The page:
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What does the future hold for foodservice?

Here are 7 top trends to keep you on track

 

Hindsight is 2020, as the old expression goes. Certainly, as we rounded the corner in 2019, the prospect of a bright new year was uppermost in our minds.

 

Who could have foreseen a pandemic that would upend every aspect of foodservice? But there is a resilience in the industry and a sense of optimism that once we return to some semblance of normality, or at the very least, a new normal, restaurants will shine once again. To get a better read on what’s in store for foodservice, we turned to our data partner, Technomic Inc., to take a deeper dive into the trends for 2021:

 

1.Diversity & Inclusion (Operations)

Black Lives Matter protests in 2020 spurred calls to action for foodservice companies to fight for social justice and equality. As a result, businesses across the supply chain are committing to working harder to produce meaningful change. We’ll see more conscious efforts to hire, mentor and promote (especially in leadership positions) minority races and ethnicities, as well as women. There will also be an uptick in internal antibias training, partnerships that support minority organizations and donations to social justice-related causes.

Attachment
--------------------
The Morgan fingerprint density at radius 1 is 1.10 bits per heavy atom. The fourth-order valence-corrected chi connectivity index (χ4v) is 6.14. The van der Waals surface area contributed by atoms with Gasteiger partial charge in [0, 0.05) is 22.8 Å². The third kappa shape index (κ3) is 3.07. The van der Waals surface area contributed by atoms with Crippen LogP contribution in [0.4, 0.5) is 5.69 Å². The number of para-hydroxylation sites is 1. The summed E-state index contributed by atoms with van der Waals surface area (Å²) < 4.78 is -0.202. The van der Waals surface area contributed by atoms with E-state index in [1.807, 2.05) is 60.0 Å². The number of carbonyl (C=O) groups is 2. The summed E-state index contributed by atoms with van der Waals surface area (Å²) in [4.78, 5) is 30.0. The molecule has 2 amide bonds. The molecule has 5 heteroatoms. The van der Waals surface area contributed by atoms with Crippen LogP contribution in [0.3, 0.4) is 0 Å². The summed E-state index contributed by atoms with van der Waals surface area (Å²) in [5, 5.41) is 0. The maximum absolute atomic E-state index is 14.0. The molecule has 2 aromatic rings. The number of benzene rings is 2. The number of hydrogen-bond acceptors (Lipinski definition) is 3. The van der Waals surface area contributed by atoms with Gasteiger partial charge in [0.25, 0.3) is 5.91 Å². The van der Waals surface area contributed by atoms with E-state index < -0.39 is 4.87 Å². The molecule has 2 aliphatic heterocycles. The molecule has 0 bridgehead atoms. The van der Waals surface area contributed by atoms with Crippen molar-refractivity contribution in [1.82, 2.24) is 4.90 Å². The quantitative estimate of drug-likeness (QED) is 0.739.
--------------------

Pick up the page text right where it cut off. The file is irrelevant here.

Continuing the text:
BACKGROUND

Stat: Nearly half (46%) of consumers report that it’s important to them that restaurants are engaged in social justice – consistent across all generations. In addition, more than two-fifths (42%) of consumers, including 59% of Gen Zers, express that it’s important to them that restaurants support the Black Lives Matter movement.

 

Base: 1,000 consumers ages 18+


Source: Technomic Canadian Omnibus consumer survey data

 

Example: Uber Eats waived delivery fees for consumers ordering from Black-owned restaurants throughout 2020.

 

2. Safety Stays Top of Mind (Consumer)

As the pandemic rolls into another year, consumers will continue to prioritize safety when making restaurant decisions. They’ll favour operators who earn their trust by always executing strict sanitation and social distancing protocols, such as proper food handling, rigorous restaurant cleaning and limited indoor seating. This will lead to more touchless digital menu boards, contactless ordering and delivery options, pre-packed and grab-and-go items, tamper-proof packaging, and high-quality air filtration and ventilation systems.

 

BACKGROUND

Stat: Nearly two-fifths (38%) of consumers think restaurants could do a better job promoting their safety and sanitation protocols.

 

Base: 1,000 consumers ages 18+